Sambles et al's 2004 paper [3.5] led directly to the creation of the Very Thin Radar Absorbing Material (VTRAM). VTRAM, patented in 2004, is believed to be the world's thinnest practical RF absorber. Recognising the commercial opportunities, QinetiQ turned its attention to using VTRAM in RFID tag technology. RFID tags are used for automatic identification and tracking, for example to locate pharmaceuticals in warehouses. However, the signal from standard RFID tags cannot be read if the tags are in close proximity to metals and liquids. QinetiQ found that a modified version of VTRAM could be used to design new tags that were shielded from the metal or liquid, thus RFID tags could be used on any metallic or water-filled container. This offered a solution to companies like WalMart who wished to RFID tag all their goods. QinetiQ developed a portfolio of patents and created the spin-out company Omni-ID in March 2007 [5.6]. The company was founded on the technology originally developed at Exeter with James Brown, who completed his PhD under Sambles in 2010 and was technical director from 2007 to 2012.

Omni-ID grew rapidly, from an initial offering of 3 products to a portfolio in excess of 20 products. In 2009 it received $15m in funding from investors on the back of strong initial market demand for its RFID tags. It secured another $8m in September 2011 to finance expansion. In 2012, it won `Best in Show' [5.7] at the RFID Journal Awards for its Visual Tag System, which provides workers with real-time information and instructions regarding moving assets. Its high-frequency RFID tag technology is being used by the US Government, IBM and Bank of America for cheaper and more efficient IT asset management; by BP, Shell Oil and Petrobas to increase the traceability of assets through the oil production process; by BHP Billiton and Holt Cat for tool inventory; and by GE Healthcare and Johnson & Johnson for safe monitoring of pharmaceuticals [5.8]. Specialist tag sales since 2007 total more than $5 million, and it has created 15 jobs in the UK and another 115 around the world.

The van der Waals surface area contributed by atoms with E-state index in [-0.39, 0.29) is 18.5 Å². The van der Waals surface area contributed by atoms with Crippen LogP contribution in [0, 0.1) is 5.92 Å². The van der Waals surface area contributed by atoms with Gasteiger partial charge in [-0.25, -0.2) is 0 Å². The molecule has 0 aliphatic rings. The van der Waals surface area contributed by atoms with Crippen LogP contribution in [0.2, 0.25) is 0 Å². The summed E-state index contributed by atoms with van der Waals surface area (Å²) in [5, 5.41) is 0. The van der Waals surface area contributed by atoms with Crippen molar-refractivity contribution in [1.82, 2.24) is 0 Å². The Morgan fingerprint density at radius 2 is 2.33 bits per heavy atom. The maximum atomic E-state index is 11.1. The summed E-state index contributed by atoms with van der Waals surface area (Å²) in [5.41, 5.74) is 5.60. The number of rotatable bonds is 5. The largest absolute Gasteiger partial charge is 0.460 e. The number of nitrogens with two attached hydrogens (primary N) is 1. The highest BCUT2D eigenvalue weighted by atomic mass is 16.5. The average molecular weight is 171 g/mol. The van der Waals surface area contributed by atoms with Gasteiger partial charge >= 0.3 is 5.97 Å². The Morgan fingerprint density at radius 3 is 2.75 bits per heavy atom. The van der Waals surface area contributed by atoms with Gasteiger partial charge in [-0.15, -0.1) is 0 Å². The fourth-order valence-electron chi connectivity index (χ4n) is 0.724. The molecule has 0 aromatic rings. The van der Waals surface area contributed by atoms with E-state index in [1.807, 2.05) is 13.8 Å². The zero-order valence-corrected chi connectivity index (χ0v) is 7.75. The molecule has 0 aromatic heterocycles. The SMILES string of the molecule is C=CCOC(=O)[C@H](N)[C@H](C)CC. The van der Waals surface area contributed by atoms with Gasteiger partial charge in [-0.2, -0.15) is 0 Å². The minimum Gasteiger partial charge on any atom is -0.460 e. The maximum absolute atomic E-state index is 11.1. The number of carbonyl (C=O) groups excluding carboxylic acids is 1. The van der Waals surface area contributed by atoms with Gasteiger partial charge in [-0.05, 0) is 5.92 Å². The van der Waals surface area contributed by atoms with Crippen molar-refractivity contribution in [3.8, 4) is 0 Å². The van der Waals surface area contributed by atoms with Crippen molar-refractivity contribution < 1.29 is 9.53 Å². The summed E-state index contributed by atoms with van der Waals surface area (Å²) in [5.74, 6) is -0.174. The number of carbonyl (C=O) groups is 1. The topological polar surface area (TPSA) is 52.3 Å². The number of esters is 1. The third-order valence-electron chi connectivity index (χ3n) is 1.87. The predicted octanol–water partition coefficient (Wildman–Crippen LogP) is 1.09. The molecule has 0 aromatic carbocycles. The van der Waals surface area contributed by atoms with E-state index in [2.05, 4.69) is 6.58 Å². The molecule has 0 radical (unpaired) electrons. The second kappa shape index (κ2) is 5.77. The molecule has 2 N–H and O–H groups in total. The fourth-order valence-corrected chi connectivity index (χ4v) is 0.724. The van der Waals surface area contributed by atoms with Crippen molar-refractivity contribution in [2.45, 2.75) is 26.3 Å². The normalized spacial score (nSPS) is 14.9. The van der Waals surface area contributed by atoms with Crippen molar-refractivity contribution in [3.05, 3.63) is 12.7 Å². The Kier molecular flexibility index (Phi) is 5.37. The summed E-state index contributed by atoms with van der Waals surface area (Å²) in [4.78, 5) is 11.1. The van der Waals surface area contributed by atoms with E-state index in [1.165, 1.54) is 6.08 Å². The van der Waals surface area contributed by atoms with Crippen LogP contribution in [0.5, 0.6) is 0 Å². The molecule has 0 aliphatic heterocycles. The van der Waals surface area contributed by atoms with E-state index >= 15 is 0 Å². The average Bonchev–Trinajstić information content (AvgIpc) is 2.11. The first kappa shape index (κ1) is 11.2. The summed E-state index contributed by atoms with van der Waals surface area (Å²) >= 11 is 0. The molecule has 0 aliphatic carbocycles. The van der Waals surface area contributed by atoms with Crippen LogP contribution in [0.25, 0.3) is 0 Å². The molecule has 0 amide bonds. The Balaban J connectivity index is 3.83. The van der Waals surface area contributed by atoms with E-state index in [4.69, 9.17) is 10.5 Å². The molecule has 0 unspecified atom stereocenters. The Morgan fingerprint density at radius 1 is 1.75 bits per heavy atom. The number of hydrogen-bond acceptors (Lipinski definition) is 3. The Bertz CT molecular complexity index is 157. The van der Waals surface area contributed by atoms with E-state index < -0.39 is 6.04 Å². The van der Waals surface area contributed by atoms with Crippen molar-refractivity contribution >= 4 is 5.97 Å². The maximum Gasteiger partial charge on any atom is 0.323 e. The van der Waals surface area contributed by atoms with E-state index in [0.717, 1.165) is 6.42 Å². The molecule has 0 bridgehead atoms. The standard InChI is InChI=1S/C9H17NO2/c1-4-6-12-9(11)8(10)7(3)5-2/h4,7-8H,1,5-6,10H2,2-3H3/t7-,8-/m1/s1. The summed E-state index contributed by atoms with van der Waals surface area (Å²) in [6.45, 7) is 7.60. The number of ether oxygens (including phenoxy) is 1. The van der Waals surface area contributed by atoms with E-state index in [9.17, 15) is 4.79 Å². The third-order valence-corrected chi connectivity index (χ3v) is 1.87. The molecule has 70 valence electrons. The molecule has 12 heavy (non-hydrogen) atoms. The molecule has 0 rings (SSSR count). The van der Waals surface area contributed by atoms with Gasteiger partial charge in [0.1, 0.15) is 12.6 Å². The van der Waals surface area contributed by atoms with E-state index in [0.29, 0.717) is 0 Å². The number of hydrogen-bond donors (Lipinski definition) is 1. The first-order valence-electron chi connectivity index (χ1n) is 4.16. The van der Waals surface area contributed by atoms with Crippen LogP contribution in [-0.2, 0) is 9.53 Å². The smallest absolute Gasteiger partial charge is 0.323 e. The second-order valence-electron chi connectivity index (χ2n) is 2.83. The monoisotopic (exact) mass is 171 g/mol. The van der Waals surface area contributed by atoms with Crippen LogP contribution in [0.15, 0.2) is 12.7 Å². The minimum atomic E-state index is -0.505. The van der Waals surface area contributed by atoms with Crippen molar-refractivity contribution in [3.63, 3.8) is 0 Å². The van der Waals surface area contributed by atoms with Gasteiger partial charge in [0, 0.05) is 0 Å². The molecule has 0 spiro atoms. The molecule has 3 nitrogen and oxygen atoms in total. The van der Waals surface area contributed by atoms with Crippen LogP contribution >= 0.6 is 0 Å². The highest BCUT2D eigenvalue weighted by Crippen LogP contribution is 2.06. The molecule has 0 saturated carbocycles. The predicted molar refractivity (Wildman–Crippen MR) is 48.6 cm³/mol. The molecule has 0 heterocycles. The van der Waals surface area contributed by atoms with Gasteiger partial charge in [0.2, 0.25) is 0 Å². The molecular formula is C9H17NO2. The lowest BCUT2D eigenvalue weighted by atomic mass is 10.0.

The development of several joint patents between Exeter and QinetiQ contributed to the award in 2009 of a three-year £3.2m EPSRC Knowledge Transfer Account, one of 12 KTAs in the UK, for the two partners to explore the commercial potential of the intellectual property generated over a decade of research. The KTA focused on developing anti-counterfeiting technologies; the International Chamber of Commerce predicts the value of counterfeit goods globally will exceed $1.7 trillion in 2015. By 2012 the project generated four patent applications [5.9] and inspired the creation of Arkiris Ltd [5.10], a company jointly run by Exeter and QinetiQ to work in the security and tagging markets. The Arkiris project has taken IP that was not being used by QinetiQ and developed it into technology that is being licensed in the fields of security and anti-counterfeiting. A QinetiQ funded project at Exeter is currently with a security customer to integrate a technology described in two patents into their product.